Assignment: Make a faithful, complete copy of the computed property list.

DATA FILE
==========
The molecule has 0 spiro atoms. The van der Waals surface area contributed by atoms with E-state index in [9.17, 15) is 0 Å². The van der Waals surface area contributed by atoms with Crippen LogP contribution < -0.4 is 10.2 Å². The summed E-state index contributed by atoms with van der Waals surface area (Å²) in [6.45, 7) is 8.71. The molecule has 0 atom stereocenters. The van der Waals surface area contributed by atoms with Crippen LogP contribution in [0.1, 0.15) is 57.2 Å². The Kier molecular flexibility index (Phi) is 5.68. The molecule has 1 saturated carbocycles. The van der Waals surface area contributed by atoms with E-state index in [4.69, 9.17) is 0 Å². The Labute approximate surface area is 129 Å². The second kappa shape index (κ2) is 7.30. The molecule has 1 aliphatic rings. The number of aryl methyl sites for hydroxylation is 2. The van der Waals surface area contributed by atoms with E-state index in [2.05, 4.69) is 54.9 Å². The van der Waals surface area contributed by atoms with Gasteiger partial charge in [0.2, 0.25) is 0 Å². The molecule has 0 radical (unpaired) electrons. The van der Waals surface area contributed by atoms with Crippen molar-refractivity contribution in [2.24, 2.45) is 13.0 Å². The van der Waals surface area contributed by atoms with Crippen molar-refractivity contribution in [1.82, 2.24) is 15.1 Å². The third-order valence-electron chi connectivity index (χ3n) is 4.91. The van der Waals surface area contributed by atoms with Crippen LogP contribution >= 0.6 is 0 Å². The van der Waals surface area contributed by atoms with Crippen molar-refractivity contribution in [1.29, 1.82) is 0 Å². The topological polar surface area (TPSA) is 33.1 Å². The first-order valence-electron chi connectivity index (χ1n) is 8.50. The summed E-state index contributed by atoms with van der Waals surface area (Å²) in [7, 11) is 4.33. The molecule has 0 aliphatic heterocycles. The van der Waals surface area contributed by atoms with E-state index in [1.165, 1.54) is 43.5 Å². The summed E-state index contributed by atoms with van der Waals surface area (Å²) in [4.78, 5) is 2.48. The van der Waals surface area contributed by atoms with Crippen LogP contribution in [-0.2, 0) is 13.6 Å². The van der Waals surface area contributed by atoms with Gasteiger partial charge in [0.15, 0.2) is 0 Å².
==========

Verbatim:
The molecule has 0 spiro atoms. The van der Waals surface area contributed by atoms with E-state index in [9.17, 15) is 0 Å². The van der Waals surface area contributed by atoms with Crippen LogP contribution < -0.4 is 10.2 Å². The summed E-state index contributed by atoms with van der Waals surface area (Å²) in [6.45, 7) is 8.71. The molecule has 0 atom stereocenters. The van der Waals surface area contributed by atoms with Crippen LogP contribution in [0.1, 0.15) is 57.2 Å². The Kier molecular flexibility index (Phi) is 5.68. The molecule has 1 saturated carbocycles. The van der Waals surface area contributed by atoms with E-state index in [4.69, 9.17) is 0 Å². The Labute approximate surface area is 129 Å². The second kappa shape index (κ2) is 7.30. The molecule has 1 aliphatic rings. The number of aryl methyl sites for hydroxylation is 2. The van der Waals surface area contributed by atoms with E-state index in [2.05, 4.69) is 54.9 Å². The van der Waals surface area contributed by atoms with Gasteiger partial charge in [0.2, 0.25) is 0 Å². The molecule has 0 radical (unpaired) electrons. The van der Waals surface area contributed by atoms with Crippen molar-refractivity contribution in [2.24, 2.45) is 13.0 Å². The van der Waals surface area contributed by atoms with Crippen molar-refractivity contribution in [1.82, 2.24) is 15.1 Å². The third-order valence-electron chi connectivity index (χ3n) is 4.91. The van der Waals surface area contributed by atoms with Crippen LogP contribution >= 0.6 is 0 Å². The van der Waals surface area contributed by atoms with Crippen molar-refractivity contribution in [1.29, 1.82) is 0 Å². The topological polar surface area (TPSA) is 33.1 Å². The first-order valence-electron chi connectivity index (χ1n) is 8.50. The summed E-state index contributed by atoms with van der Waals surface area (Å²) in [7, 11) is 4.33. The molecule has 0 aliphatic heterocycles. The van der Waals surface area contributed by atoms with E-state index in [1.165, 1.54) is 43.5 Å². The summed E-state index contributed by atoms with van der Waals surface area (Å²) in [4.78, 5) is 2.48. The van der Waals surface area contributed by atoms with Crippen LogP contribution in [-0.2, 0) is 13.6 Å². The van der Waals surface area contributed by atoms with Gasteiger partial charge in [0.15, 0.2) is 0 Å².